Caribbean people must urgently acknowledge, assess and tackle climate change  
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OVER 25 Caribbean and international partners from across the globe came together from October 12-15 to address the public health challenges of climate change at the virtual Conference on Climate Change and Health in Small Island Developing States:  Focus on the Caribbean. After over 50 thematic sessions, there was agreement that Caribbean people must urgently acknowledge climate change as a present concern, assess its effects, and tackle it actively.

As noted in the powerful opening remarks of Professor Michael Taylor of the University of the West Indies, Mona Campus, this Region must acknowledge that it is already experiencing hotter, drier weather overall, more severe storms, flooding, and rising sea levels and recognise that it will face even hotter and drier times, and higher sea levels that will erode beaches and negatively impact tourism.

Furthermore, these changes will have profound social, economic, environmental, and health implications for a Region where most people live in low-lying coastal areas or on steep slopes.

Sessions included discussions on food and water insecurity; extreme heat and health; informing and empowering youth; air quality; the greening of cities; the role of multi-sectoral cooperation; engaging youth, as well as the community; public private partnerships; creating a climate-educated health workforce; strengthening research capacity and communicating climate change and health.

Speaking at the closing ceremony under the theme, “Looking Ahead, Moving Forward and Building a Brighter Future,” PAHO/WHO Subregional Programme Director for the Caribbean, Dean Chambliss, noted that one of the immediate successes of this conference was the wide array of perspectives presented from public and private sectors, the inclusion of civil society and the indigenous community, to name just a few.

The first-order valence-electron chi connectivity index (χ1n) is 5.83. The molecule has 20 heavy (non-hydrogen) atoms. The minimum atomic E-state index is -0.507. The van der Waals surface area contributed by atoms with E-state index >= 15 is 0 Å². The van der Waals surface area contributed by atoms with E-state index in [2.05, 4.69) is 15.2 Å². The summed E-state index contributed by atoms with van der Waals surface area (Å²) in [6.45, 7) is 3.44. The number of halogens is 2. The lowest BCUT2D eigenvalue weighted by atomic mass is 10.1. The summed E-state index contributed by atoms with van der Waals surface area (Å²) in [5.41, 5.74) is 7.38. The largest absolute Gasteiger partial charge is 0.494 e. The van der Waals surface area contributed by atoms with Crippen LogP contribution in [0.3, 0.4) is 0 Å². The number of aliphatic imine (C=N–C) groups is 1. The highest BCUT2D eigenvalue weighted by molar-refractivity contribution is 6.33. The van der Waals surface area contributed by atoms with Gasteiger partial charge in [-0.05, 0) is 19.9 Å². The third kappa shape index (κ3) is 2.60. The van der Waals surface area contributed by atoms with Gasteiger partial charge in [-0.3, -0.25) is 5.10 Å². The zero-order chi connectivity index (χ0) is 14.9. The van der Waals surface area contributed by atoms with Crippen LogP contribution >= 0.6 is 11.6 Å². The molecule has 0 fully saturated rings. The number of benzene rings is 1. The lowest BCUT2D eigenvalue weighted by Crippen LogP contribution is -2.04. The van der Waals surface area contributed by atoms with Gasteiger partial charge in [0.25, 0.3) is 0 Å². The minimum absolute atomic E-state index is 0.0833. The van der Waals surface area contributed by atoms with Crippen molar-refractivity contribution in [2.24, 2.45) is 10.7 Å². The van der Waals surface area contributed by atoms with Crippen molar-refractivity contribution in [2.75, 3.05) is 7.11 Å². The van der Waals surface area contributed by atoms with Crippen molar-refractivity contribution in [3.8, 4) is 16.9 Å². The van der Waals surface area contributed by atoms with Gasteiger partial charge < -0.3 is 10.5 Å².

“The health and non-health sectors present this week have a shared responsibility for prevention and preparedness. The health sector has a critical role in addressing climate change and health, through promoting sound adaptation and mitigation tools.  In the words of Dr Michael Taylor: “The health sector needs more mitigation champions in the Caribbean, as the co-benefits to people’s health bring extraordinary value.”

Indeed, the multisectoral approach in this conference has effectively demonstrated the interconnected nature of health, environment, climate change, and economic prosperity,” he said.

Chambliss highlighted that this conference represents a crucial step towards the 2030 vision of Caribbean health systems that are resilient to climate variability and change. He pledged that PAHO will continue to support Caribbean countries in their United Nations Climate Change Conference (COP26) commitments to develop climate-resilient and sustainable, low-carbon health systems.

In closing the conference, Founder of the EarthMedic and EarthNurse Foundation for Planetary Health, Dr James Hospedales, noted that the organisation’s top priority is to mobilise health professionals worldwide to tackle the effects of climate change.

He described the conference as a “feast of information” and outlined the next steps as including advocacy; increased dissemination of information; the professional development of health care professionals in climate and health education; health diplomacy; negotiating and partnership skills; and increased collaboration with non-health sectors.

Other speakers at the closing included Dr Robert Dubrow, Professor of Epidemiology, Department of Environmental Health Sciences, and Faculty Director, Yale Center on Climate Change and Health, Yale School of Public Health, who spoke of the need to honour those who die and suffer from the impacts of climate change; Therese Turner-Jones, General Manager, Country Department Caribbean Group (CCB), Inter-American Development Bank; Professor Rose-Marie Belle Antoine, Pro Vice-Chancellor – Graduate Studies and Research, The University of the West Indies; and The Right Honourable Patricia Scotland QC, Commonwealth Secretary-General.

Over the past 20 years, PAHO has played a significant role in addressing the health implications of climate change in the Caribbean. More recently, the development of the Caribbean Action Plan on Health and Climate Change, as well as the EU CARIFORUM Climate Change and Health Project and an upcoming project with the Green Climate Fund, are aligned with many of the recommendations generated at this week’s Conference.
Just over 1200 people registered for the conference.

(PAHO)

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